I’m reading Dan Pink’s book on the power of timing at the moment. Who’d have thought it would be a brilliant source of writing advice?
This is a long quote, but it’s one I need to keep well to hand as it’s inspirational as well as a handy reminder of the ways of humans:
“…at the core of meaningful endings is one of the most complex emotions humans experience: poignancy, a mix of happiness and sadness. For graduates and everyone else, the most powerful endings deliver poignancy because poignancy delivers significance. One reason we overlook poignancy is that it operates by an upside-down form of emotional physics. Adding a small component of sadness to an otherwise happy moment elevates that moment rather than diminishes it. “Poignancy,” the researchers write, “seems to be particular to the experience of endings.” The best endings don’t leave us happy. Instead they produce something richer – a rush of unexpected insight, a fleeting moment of transcendence, the possibility that by discarding what we wanted, we’ve gotten what we need.” When: The Scientific Secrets of Perfect Timing, Daniel Pink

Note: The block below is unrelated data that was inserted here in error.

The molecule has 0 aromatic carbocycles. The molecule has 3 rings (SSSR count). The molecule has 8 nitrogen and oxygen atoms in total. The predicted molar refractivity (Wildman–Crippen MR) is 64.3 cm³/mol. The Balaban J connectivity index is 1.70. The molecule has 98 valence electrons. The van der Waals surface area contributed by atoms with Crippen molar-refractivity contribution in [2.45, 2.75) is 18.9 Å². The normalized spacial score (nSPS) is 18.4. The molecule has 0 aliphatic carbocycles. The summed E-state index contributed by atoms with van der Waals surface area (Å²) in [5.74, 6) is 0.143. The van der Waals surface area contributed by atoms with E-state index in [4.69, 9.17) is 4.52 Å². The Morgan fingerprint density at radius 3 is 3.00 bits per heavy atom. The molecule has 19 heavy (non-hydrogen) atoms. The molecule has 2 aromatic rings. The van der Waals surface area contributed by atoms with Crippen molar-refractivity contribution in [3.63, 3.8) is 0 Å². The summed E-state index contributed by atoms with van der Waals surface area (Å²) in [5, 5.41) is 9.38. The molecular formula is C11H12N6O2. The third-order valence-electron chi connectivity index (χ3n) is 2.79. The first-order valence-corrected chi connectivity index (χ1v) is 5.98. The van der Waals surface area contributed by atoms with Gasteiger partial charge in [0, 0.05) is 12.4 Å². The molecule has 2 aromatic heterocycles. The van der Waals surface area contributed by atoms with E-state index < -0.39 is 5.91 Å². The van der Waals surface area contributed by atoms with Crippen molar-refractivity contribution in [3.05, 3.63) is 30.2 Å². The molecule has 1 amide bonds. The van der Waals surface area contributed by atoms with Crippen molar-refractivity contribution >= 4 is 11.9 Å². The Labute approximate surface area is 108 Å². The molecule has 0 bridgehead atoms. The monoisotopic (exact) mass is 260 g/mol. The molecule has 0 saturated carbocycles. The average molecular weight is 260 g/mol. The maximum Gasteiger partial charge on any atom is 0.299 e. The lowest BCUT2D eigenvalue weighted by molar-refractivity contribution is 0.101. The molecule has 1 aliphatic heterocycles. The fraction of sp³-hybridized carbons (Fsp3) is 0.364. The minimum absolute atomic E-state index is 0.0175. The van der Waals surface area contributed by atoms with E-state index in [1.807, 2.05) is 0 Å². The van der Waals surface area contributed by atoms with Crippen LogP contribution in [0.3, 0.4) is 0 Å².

Now if I were to ever produce a story that gave someone unexpected insight, or transcendence, I’d probably suffer from extreme performance anxiety for the rest of my writing life, but the idea of poignancy is one I really do want to keep.